I was recently given a programming assignment that required me to generate a bitmap representation of the Julia set for the complex function $f(z) = z^3 - 1$, using Newton’s method, with both serial (C) and GPU (CUDA) implementations.

Phew, that’s a mouthful!

## The Code

While I was working on the assignment I had trouble finding C implementations to serve as examples on the internet, so I’ve decided to share mine on Github.Â Note that I’m usingÂ libbmpÂ for saving my output.

## Implementation Details

For our purposes, Newton’s method essentially means that by iteratively computing $f(x_{+1}) = f(x) - \frac{f(x)}{f$, such that we obtain the complex function $f(z_{+1}) = \frac{z^3 - 1}{3z^2}$. After a severalÂ iterations (I’ve found that to be under 20) each $f(z)$ should converge to one of three basins of attraction (the cubic roots of unity: $1$, $e^\frac{2i\pi}{3}$, and $e^\frac{-2i\pi}{3}$).

To do this requires us to do a little arithmetic on complex numbers. There are a number of open source C/C++ libraries out there that can take care of the details for us, but I found them to be a bit overkill for computing just one function. As such, I’ve written a few very simple helper functions.

//////////////////////////////////////////////////////////////////////////////// // Complex Number Helper Functions //////////////////////////////////////////////////////////////////////////////// __device__ __host__ void complex_add(double a, double b, double c, double d, double *realOut,Â  double *imgOut) { *realOut = a + c; *imgOut = b + d; }   __device__ __host__ void complex_sub(double a, double b, double c, double d, double *realOut, double *imgOut) { *realOut = a - c; *imgOut = b - d; }   __device__ __host__ void complex_mul(double a, double b, double c, double d, double *realOut, double *imgOut) { *realOut = (a * c) - (b * d); *imgOut = (b * c) + (a * d); }   __device__ __host__ void complex_div(double a, double b, double c, double d, double *realOut, double *imgOut) { *realOut = ((a * c) + (b * d)) / (pow(c, 2) + pow(d, 2)); *imgOut = ((b * c) - (a * d))/ (pow(c, 2) + pow(d, 2)); }

Notice the __device__ and __host__ prefixes? Those indicate that these functions are available both on the cpu (host) and the gpu (device).

Since we’re trying to map a complex function to an image, the xÂ coÃ¶rdinate in our image will correspond to the real component of z, and the yÂ coÃ¶rdinate will map to the imaginary component of z. Essentially what we’re going to do is, for each pixel, iteratively evaluate $f(z)$ until we converge on one of our basin attractors, and colour that pixel accordingly. Pretty simple!

Here’s the meaty part:

//////////////////////////////////////////////////////////////////////////////// // CPU Implementation //////////////////////////////////////////////////////////////////////////////// void cpu_julia(int *matrix) { double newRe, newIm, oldRe, oldIm; double z_3_r, z_3_i, z_2_r, z_2_i, inner_r, inner_i;   double ratio = (double)height / (double)width;   for(int x = 0; x < width; x++) for(int y = 0; y < height; y++) { /////////// // Set up starting value based on x, y (x = real, y = imaginary). /////////// newRe = (((double)x / (double)width) - 0.5) * 2 * zoom; newIm = ratio * (((double)y / (double)height) - 0.5) * 2 * zoom;   /////////// // Newton's Method. z[+ 1] = z - ((z^3 - 1) / 3z^2) /////////// for(int i = 0; i < max_iterations; i++) { oldRe = newRe; oldIm = newIm;   //Clear everything. z_3_r = z_3_i = z_2_r = z_2_i = inner_r = inner_i = 0;   complex_mul(oldRe, oldIm, oldRe, oldIm, &z_2_r, &z_2_i); // z^2 complex_mul(z_2_r, z_2_i, oldRe, oldIm, &z_3_r, &z_3_i); // z^3 z_3_r -= 1; //z^3 - 1   z_2_r *= 3; // 3z^2 z_2_i *= 3;   complex_div(z_3_r, z_3_i, z_2_r, z_2_i, &inner_r, &inner_i); // ((z^3 - 1) / 3z^2)   complex_sub(oldRe, oldIm, inner_r, inner_i, &newRe, &newIm); //z - ((z^3 - 1) / 3z^2)   //If we've mostly converged, break out early. if (abs(newRe - oldRe) < epsilon && abs(newIm - oldIm) < epsilon) break; }   /////////// // Figure out which root we've converged to. /////////// if (abs(1 - newRe) < epsilon && abs(0 - newIm) < epsilon) matrix[x * height + y] = 1; else if (newRe - 0.5 < epsilon && 0.86603 - newIm < epsilon) matrix[x * height + y] = 2; else if (newRe - 0.5 < epsilon && newIm - 0.86603 < epsilon) matrix[x * height + y] = 3; else matrix[x * height + y] = 0; } }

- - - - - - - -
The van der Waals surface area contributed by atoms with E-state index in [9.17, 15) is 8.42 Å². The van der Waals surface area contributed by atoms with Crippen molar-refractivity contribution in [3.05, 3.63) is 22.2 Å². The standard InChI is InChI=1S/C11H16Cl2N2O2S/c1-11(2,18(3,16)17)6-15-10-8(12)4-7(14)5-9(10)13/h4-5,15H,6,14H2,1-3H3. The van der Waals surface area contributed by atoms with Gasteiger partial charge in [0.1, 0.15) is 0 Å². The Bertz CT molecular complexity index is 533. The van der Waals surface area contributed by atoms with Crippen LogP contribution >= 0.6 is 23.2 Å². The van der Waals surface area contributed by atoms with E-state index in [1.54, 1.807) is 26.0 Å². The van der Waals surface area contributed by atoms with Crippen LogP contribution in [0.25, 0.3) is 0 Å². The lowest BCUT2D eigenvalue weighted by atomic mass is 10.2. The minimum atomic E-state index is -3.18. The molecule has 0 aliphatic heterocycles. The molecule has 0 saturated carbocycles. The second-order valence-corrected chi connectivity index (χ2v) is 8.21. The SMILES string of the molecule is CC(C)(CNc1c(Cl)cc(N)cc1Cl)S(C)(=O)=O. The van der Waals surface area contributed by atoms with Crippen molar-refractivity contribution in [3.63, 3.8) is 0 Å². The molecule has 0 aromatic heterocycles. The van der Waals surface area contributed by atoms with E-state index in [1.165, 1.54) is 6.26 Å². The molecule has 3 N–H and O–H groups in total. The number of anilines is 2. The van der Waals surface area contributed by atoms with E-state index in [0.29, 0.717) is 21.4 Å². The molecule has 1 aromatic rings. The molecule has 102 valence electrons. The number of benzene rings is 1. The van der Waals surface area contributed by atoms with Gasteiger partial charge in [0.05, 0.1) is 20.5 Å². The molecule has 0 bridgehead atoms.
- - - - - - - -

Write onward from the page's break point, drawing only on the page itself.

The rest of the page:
## And Cuda?

Well, it turns out we don’t need to make too many changes for our Cuda version! The main iteration loop is going to stay the same – the only difference is that we no longer need the outer XÂ and YÂ loops. Instead, each Cuda threads is going to map directly to one pixel in our output matrix.

__global__ void gpu_julia(int *matrix, int width, int height, int max_iterations, double zoom, double epsilon) { //Compute global thread id to index global memory. //Each thread is one pixel. int threadID = (blockIdx.x * blockDim.x) + threadIdx.x;   double newRe, newIm, oldRe, oldIm; double z_3_r, z_3_i, z_2_r, z_2_i, inner_r, inner_i;   //Guard to make sure we're not writing to memory we don't own. if (threadID < width * height) { /////////// // Set up starting value based on x, y (x = real, y = imaginary). /////////// int x = (threadID / height); int y = (threadID % height);   newRe = (((double)x / (double)width) - 0.5) * 2 * zoom; newIm = ((double)height / (double)width) * (((double)y / (double)height) - 0.5) * 2 * zoom;   /////////// // Newton's Method. z[+ 1] = z - ((z^3 - 1) / 3z^2) /////////// for(int i = 0; i < max_iterations; i++) {...

## Results

Click for a larger version.

Thanks for reading! Don’t forget to check out the full project onÂ Github, which includes all the boring glue code I’ve omitted in the post.